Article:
I’m keynoting the workship on Food, Ethics, Politics at 4:00 with a reception to follow. My talk, “”Food, Ethics, Politics: The View from 2022,” will be in the Andlinger Center for Energy and the Environment, Maeder Hall, Room 002. This event is part of the University Center for Human Values (UCHV) Conferences, Workshops & Special Events. To register to attend, click here.
Industry-funded study of the week: Unilever
A low-fat spread with added plant sterols and fish omega-3 fatty acids lowers serum triglyceride and LDL-cholesterol concentrations in individuals with modest hypercholesterolaemia and hypertriglyceridaemia. Blom AM, et al. European Journal of Nutrition. 2019;58(4):1615–1624.
Purpose: “to investigate the triglyceride (TG) and LDL-cholesterol (LDL-C) lowering effects of a spread [i.e., margarine] with added plant sterols (PS) and fish oil as compared to a placebo spread.”
Conclusions: “Four-week consumption of the intervention spread led to significant and clinically relevant decreases in serum TG, LDL-C and other blood lipid concentrations.”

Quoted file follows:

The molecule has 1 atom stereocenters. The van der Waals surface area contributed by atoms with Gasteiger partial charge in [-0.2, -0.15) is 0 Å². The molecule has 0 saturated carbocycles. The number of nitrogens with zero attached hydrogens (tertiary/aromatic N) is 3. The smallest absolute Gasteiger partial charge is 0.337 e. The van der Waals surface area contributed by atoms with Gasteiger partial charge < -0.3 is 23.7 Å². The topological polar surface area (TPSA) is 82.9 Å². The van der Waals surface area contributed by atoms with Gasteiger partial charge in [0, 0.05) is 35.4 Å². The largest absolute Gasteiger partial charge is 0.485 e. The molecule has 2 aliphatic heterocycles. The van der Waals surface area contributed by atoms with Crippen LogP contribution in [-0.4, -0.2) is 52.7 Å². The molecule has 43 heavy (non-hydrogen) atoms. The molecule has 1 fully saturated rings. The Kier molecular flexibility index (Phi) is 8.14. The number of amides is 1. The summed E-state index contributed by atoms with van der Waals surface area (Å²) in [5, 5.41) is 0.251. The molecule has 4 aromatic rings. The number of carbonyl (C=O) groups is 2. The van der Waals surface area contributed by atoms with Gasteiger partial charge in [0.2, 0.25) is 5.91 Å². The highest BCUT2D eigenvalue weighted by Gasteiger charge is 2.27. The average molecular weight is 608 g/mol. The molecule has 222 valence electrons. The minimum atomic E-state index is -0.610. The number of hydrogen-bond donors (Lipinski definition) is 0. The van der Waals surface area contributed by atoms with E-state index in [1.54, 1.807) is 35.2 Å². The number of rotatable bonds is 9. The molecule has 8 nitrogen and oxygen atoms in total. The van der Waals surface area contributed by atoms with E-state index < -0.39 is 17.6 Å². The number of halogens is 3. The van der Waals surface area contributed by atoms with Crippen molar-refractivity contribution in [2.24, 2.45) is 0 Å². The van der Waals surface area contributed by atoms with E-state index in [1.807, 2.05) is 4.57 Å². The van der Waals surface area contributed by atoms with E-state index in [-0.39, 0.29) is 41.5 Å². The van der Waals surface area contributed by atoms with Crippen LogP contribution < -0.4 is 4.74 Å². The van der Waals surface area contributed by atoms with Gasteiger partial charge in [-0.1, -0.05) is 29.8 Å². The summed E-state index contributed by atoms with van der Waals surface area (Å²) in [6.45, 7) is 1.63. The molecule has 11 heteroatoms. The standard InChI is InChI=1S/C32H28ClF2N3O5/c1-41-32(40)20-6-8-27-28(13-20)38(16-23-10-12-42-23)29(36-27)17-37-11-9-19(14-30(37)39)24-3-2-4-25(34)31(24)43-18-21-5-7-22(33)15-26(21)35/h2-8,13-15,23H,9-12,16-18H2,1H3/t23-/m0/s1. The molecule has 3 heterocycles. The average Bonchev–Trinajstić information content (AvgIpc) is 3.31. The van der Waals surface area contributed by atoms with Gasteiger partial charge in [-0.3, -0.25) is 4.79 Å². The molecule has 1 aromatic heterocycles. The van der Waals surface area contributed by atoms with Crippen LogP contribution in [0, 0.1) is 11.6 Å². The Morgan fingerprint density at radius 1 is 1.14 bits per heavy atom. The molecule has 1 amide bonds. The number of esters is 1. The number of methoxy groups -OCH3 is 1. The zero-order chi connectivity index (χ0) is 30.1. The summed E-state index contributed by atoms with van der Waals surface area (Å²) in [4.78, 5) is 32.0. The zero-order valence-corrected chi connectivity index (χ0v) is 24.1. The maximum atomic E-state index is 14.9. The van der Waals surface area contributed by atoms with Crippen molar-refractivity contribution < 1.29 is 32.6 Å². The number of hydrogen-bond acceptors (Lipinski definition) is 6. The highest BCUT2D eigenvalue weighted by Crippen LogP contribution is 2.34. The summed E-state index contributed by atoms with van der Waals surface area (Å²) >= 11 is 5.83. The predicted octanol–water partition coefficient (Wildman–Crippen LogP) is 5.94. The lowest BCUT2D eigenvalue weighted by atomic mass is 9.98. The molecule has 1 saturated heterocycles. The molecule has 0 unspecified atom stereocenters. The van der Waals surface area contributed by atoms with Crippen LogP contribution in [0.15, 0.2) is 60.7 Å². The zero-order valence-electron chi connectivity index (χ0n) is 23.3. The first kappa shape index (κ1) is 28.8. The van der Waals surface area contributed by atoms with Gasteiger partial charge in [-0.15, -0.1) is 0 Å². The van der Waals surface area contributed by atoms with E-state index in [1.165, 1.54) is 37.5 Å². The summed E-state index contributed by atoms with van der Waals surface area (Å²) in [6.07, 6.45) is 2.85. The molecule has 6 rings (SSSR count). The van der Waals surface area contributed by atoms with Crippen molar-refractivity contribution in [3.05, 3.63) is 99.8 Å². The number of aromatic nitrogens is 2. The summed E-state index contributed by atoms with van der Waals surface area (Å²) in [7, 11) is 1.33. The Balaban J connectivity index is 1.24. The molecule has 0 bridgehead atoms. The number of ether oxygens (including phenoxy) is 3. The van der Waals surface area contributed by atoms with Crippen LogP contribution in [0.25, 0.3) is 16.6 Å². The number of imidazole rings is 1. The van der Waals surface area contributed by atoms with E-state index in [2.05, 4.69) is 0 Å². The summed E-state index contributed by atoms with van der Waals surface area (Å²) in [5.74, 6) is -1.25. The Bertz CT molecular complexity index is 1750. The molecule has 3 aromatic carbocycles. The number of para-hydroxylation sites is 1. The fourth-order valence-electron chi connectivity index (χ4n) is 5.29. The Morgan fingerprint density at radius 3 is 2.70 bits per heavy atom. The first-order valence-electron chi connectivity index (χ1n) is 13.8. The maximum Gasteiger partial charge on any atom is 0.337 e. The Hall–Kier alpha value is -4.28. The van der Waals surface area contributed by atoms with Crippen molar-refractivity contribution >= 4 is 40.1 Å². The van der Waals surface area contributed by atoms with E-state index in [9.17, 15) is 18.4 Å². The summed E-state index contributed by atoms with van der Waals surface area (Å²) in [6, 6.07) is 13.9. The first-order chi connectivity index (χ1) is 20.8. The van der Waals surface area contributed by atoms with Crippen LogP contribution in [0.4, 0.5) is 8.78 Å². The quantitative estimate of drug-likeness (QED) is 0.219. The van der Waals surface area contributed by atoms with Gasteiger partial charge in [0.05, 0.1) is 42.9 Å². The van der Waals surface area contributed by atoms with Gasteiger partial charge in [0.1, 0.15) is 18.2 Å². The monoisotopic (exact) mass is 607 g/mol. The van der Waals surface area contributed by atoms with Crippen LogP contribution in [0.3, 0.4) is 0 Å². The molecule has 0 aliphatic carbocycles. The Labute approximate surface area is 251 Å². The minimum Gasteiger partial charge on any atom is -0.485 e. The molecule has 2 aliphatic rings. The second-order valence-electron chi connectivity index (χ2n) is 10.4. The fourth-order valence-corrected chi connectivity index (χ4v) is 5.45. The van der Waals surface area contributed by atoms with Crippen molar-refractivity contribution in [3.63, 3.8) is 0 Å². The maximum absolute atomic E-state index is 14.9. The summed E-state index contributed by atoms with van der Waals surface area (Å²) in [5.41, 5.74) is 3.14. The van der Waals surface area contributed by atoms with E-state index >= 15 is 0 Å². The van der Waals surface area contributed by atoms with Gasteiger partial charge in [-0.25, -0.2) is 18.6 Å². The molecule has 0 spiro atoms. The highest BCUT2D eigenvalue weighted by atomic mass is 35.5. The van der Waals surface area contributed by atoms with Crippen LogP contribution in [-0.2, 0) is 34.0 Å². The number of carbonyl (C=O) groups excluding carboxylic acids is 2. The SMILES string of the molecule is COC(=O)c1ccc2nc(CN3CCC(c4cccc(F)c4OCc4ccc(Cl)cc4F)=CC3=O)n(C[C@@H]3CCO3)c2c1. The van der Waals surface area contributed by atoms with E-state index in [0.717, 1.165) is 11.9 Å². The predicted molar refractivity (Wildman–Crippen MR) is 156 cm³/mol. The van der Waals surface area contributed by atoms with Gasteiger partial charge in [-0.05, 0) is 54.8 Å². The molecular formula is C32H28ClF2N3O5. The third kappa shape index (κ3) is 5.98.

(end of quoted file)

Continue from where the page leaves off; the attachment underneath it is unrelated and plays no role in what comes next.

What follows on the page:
Funder: The study was funded by Unilever BCS Research and Development Vlaardingen, the Netherlands.
Conflicts of interest: of the authors, four are employed by Unilever.
Comment: Unilever makes margarines with plant sterols and fish oils. You might buy them if they control blood lipid risk factors for heart disease. This is in-house company research aimed at proving the benefits of a Unilever product, which is what so many other companies do.
But Unilever was one of the few Big Food companies that sponsored basic research (and maybe it still does?). As I describe in my book, Unsavory Truth, Unilever was the sponsor of the basic research that demonstrated the harmful effects of trans-fat on disease risk.